Across the country, colleges and universities are reimagining humanities graduate education to address students’ commitment to public-facing work and professional development needs. As a result, many institutions have taken steps to tailor humanities pedagogy to meet student demands by creating master’s programs and graduate certificates in Public Humanities.
As the University of Iowa Andrew W. Mellon-funded Humanities for the Public Good Initiative participants design a graduate certificate and Master’s degree, we’ve consulted with many leaders in graduate education. They’ve shared creative experiments with a number of degrees–from certificates to Master’s degrees, to a Ph.D. Join us for a conversation with a few of those leaders on Tuesday, April 12 from 3:00-4:30 CT on Zoom. Register here.
Raymond Haberski is Professor of History, Director of American Studies, and Associate Dean for Academic Programs in the School of Liberal Arts at Indiana University–Purdue University Indianapolis. He directs the unique Ph.D. in American Studies that combines interdisciplinary coursework with “significant experience collaborating with organizations and institutions throughout the city and region,” including a yearlong internship.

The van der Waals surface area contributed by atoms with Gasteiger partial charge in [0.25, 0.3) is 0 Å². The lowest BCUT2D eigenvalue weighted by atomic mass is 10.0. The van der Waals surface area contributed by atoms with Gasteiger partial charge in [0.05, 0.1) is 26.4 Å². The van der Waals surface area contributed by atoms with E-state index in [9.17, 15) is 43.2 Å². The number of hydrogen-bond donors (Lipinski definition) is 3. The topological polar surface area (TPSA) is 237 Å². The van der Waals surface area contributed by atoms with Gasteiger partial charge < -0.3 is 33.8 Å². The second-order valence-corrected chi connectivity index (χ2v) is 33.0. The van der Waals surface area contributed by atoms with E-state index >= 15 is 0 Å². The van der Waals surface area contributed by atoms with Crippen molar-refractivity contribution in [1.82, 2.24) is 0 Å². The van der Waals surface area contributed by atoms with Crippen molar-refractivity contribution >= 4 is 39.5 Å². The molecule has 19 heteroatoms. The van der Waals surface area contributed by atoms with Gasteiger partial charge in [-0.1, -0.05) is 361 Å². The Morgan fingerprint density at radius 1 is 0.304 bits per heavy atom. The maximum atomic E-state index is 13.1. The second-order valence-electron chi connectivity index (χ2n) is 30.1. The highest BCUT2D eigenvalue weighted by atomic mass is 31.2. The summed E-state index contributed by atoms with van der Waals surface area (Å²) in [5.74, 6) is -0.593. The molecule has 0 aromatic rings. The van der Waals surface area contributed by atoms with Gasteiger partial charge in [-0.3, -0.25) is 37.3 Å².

Ryan McBride is Administrative Associate Professor of English at Tulane University and Director of the Mellon Graduate Program in Community-Engaged Scholarship, an interdisciplinary certificate program that connects graduate students in the humanities, community leaders, and faculty through a two-year cohort experience. The program supports “cutting-edge, civically informed, ethically grounded, public scholarship.”
Susan Smulyan is a Professor of American Studies at Brown University and the recent Director of the John Nicholas Brown Center for Public Humanities and Cultural Heritage. The MA, which can stand alone or be paired with a Ph.D., “provides a dynamic interdisciplinary opportunity for students interested in careers in museums, historical societies, cultural agencies, heritage tourism, historic preservation, universities, and community arts programs.” She edited a collection of essays, Doing Public Humanities (2020), and regularly teaches public humanities courses.
Kathryn Temple–With a Ph.D. in English and a JD, Professor Temple was especially well-positioned to found the Georgetown University MA Degree in Engaged and Public Humanities. The cohort-based program “emphasizes global, interdisciplinary, public, and digital humanities to illustrate the wide-ranging applications of the humanities and build on Georgetown’s Jesuit and liberal arts traditions.”